**The best coaches, and CEOs, create a vision of what's** *possible***, and make decisions based on what's** *probable***.**

Even during March Madness, you can stay sane by thinking analytically.

You probably heard that Warren Buffett once offered $1 billion to anyone who could fill out a perfect bracket for the NCAA basketball tournament. He might as well have made it $1 trillion, because no one even came close. As the Wall Street Journal reported, *“There would need to be 15 trillion brackets, or 48,000 for every American, for there to be just a 1% chance of perfection.” *The Oracle of Omaha understands probabilities. But many otherwise smart people don’t, making innumeracy — or incompetence with numbers — as big a problem as illiteracy.

How does this relate to your business? Well, let’s say we’re a marketing, sales, or leadership team tasked with projecting revenue for the upcoming fiscal year. In order to grow the top line by 10%, we assume that 5 key things need to occur:

Market continues to grow at a 5% rate.

Marketing campaign drives 3 additional percentage points of lead conversion.

New product launch succeeds, generating $x in revenue.

Competitor’s product launch is mediocre, impacting our revenue by only $y.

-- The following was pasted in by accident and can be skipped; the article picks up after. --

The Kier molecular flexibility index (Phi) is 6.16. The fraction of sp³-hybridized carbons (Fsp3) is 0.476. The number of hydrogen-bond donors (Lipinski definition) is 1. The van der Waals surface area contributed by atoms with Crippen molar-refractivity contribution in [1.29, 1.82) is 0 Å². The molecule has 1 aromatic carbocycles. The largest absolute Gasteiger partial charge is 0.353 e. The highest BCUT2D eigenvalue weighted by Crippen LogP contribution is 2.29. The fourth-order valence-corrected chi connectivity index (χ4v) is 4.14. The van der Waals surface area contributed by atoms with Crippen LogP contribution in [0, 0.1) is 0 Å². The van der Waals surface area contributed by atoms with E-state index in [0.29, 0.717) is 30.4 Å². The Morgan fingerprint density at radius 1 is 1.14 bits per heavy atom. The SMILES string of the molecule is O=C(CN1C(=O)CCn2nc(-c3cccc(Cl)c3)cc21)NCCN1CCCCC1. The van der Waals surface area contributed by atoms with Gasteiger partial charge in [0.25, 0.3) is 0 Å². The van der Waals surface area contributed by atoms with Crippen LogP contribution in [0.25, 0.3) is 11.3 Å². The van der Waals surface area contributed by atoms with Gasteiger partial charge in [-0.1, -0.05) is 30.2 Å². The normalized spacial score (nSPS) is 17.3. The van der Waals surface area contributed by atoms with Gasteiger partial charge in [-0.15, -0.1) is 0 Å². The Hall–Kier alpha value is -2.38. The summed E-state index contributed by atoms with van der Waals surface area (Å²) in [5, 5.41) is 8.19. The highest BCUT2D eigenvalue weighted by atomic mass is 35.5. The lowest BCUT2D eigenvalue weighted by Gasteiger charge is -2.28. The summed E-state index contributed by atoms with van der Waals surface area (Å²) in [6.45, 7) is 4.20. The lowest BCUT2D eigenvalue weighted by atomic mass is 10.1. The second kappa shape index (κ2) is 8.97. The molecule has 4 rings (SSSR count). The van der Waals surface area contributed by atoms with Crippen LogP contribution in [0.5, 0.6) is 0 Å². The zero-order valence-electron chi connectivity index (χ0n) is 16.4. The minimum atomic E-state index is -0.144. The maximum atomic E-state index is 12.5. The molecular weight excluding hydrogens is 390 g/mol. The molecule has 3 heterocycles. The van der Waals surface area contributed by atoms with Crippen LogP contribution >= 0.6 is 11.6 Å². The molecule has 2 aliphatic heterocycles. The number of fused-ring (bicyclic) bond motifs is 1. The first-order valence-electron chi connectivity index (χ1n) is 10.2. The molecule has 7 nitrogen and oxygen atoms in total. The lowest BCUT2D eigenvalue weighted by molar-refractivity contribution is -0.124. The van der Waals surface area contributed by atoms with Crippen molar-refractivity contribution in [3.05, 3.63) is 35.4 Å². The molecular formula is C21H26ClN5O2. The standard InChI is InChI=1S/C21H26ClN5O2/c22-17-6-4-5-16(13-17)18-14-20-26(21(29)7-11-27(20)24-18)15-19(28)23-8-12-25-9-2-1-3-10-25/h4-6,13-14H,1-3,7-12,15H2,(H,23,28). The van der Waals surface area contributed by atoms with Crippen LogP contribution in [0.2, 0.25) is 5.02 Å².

Win new key account worth $z.

Let’s attach a 60% probability to each. In other words, it’s *more likely than not* that each will occur. What’s the overall likelihood of achieving the plan?

Some people will say 90% or even 100%. Gotta love those starry-eyed optimists! Every team needs at least one.

Some will say 60%. Isn’t that what the math is telling us?

Some will say 50–50, or something close to it. Because this just

*feels*like an even-money bet, right?

Well, the answer is **less than 8%**.

Here’s the calculation: 0.6 x 0.6 x 0.6 x 0.6 x 0.6 = ~.08

Because *all five* events need to occur, we have to multiply their individual probabilities. In fact, all five could happen, and we *still* don’t make the revenue growth target. Why? Because of X-factors not accounted for in the assumptions. For example, we could lose a major account to offset the one gained.

Are you starting to see why your company might not make its growth forecast? And why Warren Buffett is richer than the rest of us?

Allow yourself to be overcome by March Madness. But when faced with growth projections, remain rational.

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